Yeah, funny how that happens. Some of those old Scott’s Longmorns are even higher (though a bit younger).
And here I thought this one was doing pretty well.
I have a bunch of 30-something malts that are barely squeaking over 40%.
Such an amazing whisky, if I saw a bottle available I admit I’d probably buy it too. Mind-blowing stuff, and the best whisky I had all year (and that was back in June).
Yeah – a good buy even at ~400 Euros. Was it Jurgen’s chaotic whisky store by any chance? I tasted it as a sample actually – tried it in two sittings a month apart, and the gunpowder was still there for sure second time round. Haven’t opened the bottle yet – saving it for an appropriate moment… though the more I do that, the fewer of my favourite bottles I seem to drink…
Perhaps my favorite whisky to date also. I opened this bottle on my last birthday with friends. Spectacular. The complex flavors of mango and guava on the palate are indeed a kind of alchemy. Amazing freshness and vibrancy for having been in the cask 41 years.
There’s an emotional and historical aspect to this whisky. No ’60s or ’70s Longmorn single casks have been released in the last two years – they may all be gone. It’s the end of an era as Longmorn’s floor maltings ended in 1970, and the production process was changed with capacity doubling in 1974.
Patrick has a nice review of this bottle:
And Keith Wood discusses its appearance at the Malt Maniacs dinner last year:
Thanks for that and for those links—I hadn’t seen them. 19/20 from Patrick is not an everyday thing.
Sad to think that these Longmorns may be gone forever; I’m happy though that I got into whisky just in time to get to taste a bunch of them.
I just snagged the last 100ml sample of this and a bottle of the 72 from the same series. I am kicking myself now for not grabbing a whole bottle while I had the chance. I find it amazing that this ambrosia sat on shelves for almost three years.
This has reappeared at Jurgen’s Whiskyhuis but the price has shot up dramatically. Ditto for the 1968 and 1972. Apparently the increase is courtesy van Wees—so it would appear that they held back some stock in the hope of greater future profits.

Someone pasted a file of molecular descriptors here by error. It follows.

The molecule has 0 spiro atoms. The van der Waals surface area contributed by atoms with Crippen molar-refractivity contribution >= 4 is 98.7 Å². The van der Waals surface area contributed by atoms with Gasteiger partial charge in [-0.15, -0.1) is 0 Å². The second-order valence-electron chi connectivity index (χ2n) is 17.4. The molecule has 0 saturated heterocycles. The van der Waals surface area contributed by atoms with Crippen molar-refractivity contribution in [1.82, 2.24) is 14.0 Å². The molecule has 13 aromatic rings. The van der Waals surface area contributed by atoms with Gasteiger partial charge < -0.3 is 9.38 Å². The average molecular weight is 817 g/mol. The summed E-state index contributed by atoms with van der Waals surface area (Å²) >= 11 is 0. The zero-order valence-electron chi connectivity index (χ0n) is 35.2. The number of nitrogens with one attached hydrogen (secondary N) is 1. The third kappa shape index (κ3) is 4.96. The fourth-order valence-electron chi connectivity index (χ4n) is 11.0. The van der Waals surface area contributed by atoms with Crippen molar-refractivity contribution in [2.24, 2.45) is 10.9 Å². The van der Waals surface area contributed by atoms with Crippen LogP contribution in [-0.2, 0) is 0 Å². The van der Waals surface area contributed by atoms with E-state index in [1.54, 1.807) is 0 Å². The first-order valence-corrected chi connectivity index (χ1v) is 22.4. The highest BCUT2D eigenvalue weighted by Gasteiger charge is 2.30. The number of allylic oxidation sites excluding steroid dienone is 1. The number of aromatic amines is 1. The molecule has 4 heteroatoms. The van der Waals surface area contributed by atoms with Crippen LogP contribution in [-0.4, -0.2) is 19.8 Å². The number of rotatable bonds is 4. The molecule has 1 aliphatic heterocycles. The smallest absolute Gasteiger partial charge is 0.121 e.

I was trying to find another bottle and also heard the same story – that there was a price increase by Van Wees. I was quoted between 680 and 780 Euros from several retailers.
The price increase followed your stellar rating, but I think it’s more likely due to the recognition by Van Wees that these old Longmorns are all gone. Even G&M doesn’t seem to be releasing them in the last couple of years.
Even if another 1969 cask was left to be released in 2015, at 46 years old it would run the risk of being overoaked. That’s my best guess as to why we’re not seeing anymore of these – they’d reached their prime and more age wouldn’t have been beneficial, so they’ve already been bottled.
What’s unusual about these old Longmorns is that they were able to reach that 40 year mark and gain so much complexity while still remaining so fresh and drinkable.
I would love to know the story on that batch of sherry casks that this 1969 #5294 was part of. There were a handful in that numerical series, one or two released for Japan, and most or all have a great reputation. Where did the casks come from? What made them so great as a crucible for the spirit when filled in that summer of love?
Yes, I doubt highly that my review has anything to do with the price increase. Leave alone European retailers and bottlers, most European whisky geeks don’t know my blog exists.
As for the “magic” of these casks: probably some serendipitous combination of great distillate, high quality casks*, the right corner of a warehouse and most importantly, luck that these casks were spared blending or dilution for Gordon & Macphail’s various 43% and 40% releases of old Longmorn over the years (most of which, I should add, are quite excellent as well).
*Who knows how many others from this time deteriorated or showed signs of doing so well before getting to this age. In fact those might have been salvaged in vattings for some of G&M’s non-vintage releases. I am assuming, of course, that these were all casks G&M had filled to order and matured themselves in their own warehouses.